masks mandatory in toronto

Toronto mayor wants masks to be required in common areas of condos and apartments

Private residential properties are not included under the new bylaw that requires masks or face coverings to be worn in public indoor spaces, so Mayor John Tory is encouraging condos and apartments to implement their own rules requiring masks in common areas such as lobbies and elevators. 

Speaking during the city's press briefing Monday afternoon, Tory said he wrote to the Greater Toronto Apartment Association today to urge them to have mandatory mask rules for the common areas of their rental residential buildings. 

"I know that many tenants want to make sure the common areas in their buildings are as safe as possible, and in that regard they have been communicating with me and asking me questions through the media about the putting in place of such a mask policy," he said. 

"I believe that implementing these rules in buildings will help residents protect each other from the spread of COVID-19, especially when you take into account the number of Torontonians who live in rental residential apartment buildings."

He added that in the case of condominium buildings, some condo corporations have already implemented such policies and have simply posted city signage saying that people should wear a mask — his building included.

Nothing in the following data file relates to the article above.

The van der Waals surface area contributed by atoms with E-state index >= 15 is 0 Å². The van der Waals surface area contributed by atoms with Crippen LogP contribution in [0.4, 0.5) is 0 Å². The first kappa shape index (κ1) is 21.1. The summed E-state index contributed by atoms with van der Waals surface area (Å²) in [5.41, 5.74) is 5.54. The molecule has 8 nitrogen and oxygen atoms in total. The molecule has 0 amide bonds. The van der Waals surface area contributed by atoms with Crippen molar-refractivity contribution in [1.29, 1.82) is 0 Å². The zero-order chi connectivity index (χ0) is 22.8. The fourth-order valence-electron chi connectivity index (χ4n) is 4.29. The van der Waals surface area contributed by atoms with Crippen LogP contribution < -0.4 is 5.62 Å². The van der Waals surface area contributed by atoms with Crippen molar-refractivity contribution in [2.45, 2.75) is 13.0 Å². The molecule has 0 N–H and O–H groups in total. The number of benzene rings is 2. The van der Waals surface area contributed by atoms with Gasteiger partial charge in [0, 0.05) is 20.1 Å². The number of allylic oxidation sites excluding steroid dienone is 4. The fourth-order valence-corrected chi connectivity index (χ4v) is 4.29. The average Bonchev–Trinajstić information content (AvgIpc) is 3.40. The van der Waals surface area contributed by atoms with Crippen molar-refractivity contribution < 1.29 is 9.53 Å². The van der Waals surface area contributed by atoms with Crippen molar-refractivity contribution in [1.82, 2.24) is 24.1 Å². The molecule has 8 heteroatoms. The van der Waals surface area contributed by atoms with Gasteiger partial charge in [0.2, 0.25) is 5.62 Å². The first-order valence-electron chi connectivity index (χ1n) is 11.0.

But while some buildings may have already implemented mask policies, others have not, which is made evident by the number of concerns Tory says he continues to hear from tenants.

The mayor said implementing such a policy would be "an act of good corporate citizenship by landlords" that would "come at no cost and would make a significant additional contribution to the war on COVID-19," and he believes most people would comply.

"People comply because they, too, are good citizens, because they want to protect the health of each other, and because we are all in this together," Tory said. 

"I am hopeful that the association of apartment owners will strongly encourage its members to adopt a similar policy requiring face coverings in common areas such as the lobbies, the laundry rooms, and the elevators of residential rental buildings."

Lead photo by

Dave Bottoms


Join the conversation Load comments

Latest in City

Toronto declares first outbreak of COVID-19 at elementary school

Toronto health officials just shut down 4 businesses due to COVID-19

Toronto cyclists want ActiveTO road closures to be extended

Activists hold sit-in at Toronto intersection to demand action on climate change

Ontario strip clubs ordered to close amid COVID-19 resurgence

Hate crimes at Toronto construction site continue as more nooses are found

Toronto residents increasingly concerned over mounting gun violence

Video shows man blasting fire extinguisher inside Toronto subway train